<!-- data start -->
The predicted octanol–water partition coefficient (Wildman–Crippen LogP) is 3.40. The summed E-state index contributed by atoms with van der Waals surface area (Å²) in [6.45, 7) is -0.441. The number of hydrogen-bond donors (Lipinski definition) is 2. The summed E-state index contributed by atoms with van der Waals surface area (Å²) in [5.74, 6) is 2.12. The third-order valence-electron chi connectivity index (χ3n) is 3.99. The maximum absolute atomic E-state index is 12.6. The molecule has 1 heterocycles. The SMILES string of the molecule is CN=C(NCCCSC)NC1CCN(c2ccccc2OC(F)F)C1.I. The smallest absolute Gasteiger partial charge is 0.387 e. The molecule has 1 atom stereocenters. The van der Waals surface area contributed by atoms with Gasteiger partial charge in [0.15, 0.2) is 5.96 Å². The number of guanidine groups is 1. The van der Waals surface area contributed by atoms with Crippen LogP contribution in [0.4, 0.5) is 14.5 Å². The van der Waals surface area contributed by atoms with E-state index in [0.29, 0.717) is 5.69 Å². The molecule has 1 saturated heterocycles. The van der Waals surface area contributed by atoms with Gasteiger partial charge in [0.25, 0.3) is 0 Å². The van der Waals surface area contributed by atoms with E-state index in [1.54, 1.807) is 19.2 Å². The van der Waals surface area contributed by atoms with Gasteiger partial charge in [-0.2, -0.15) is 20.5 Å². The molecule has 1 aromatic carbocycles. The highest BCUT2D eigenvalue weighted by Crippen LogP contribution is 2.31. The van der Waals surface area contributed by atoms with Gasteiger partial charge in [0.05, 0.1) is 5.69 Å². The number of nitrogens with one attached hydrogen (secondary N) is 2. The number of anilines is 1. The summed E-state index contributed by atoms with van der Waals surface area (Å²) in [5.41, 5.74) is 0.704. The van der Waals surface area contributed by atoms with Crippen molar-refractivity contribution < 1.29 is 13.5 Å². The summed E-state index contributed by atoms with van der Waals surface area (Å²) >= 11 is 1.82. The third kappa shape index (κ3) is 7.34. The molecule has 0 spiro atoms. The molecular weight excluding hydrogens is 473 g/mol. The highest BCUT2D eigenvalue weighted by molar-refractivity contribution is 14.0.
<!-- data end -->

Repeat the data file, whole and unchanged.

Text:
The predicted octanol–water partition coefficient (Wildman–Crippen LogP) is 3.40. The summed E-state index contributed by atoms with van der Waals surface area (Å²) in [6.45, 7) is -0.441. The number of hydrogen-bond donors (Lipinski definition) is 2. The summed E-state index contributed by atoms with van der Waals surface area (Å²) in [5.74, 6) is 2.12. The third-order valence-electron chi connectivity index (χ3n) is 3.99. The maximum absolute atomic E-state index is 12.6. The molecule has 1 heterocycles. The SMILES string of the molecule is CN=C(NCCCSC)NC1CCN(c2ccccc2OC(F)F)C1.I. The smallest absolute Gasteiger partial charge is 0.387 e. The molecule has 1 atom stereocenters. The van der Waals surface area contributed by atoms with Gasteiger partial charge in [0.15, 0.2) is 5.96 Å². The number of guanidine groups is 1. The van der Waals surface area contributed by atoms with Crippen LogP contribution in [0.4, 0.5) is 14.5 Å². The van der Waals surface area contributed by atoms with E-state index in [0.29, 0.717) is 5.69 Å². The molecule has 1 saturated heterocycles. The van der Waals surface area contributed by atoms with Gasteiger partial charge in [0.25, 0.3) is 0 Å². The van der Waals surface area contributed by atoms with E-state index in [1.54, 1.807) is 19.2 Å². The van der Waals surface area contributed by atoms with Gasteiger partial charge in [-0.2, -0.15) is 20.5 Å². The molecule has 1 aromatic carbocycles. The highest BCUT2D eigenvalue weighted by Crippen LogP contribution is 2.31. The van der Waals surface area contributed by atoms with Gasteiger partial charge in [0.05, 0.1) is 5.69 Å². The number of nitrogens with one attached hydrogen (secondary N) is 2. The number of anilines is 1. The summed E-state index contributed by atoms with van der Waals surface area (Å²) in [5.41, 5.74) is 0.704. The van der Waals surface area contributed by atoms with Crippen molar-refractivity contribution < 1.29 is 13.5 Å². The summed E-state index contributed by atoms with van der Waals surface area (Å²) >= 11 is 1.82. The third kappa shape index (κ3) is 7.34. The molecule has 0 spiro atoms. The molecular weight excluding hydrogens is 473 g/mol. The highest BCUT2D eigenvalue weighted by molar-refractivity contribution is 14.0.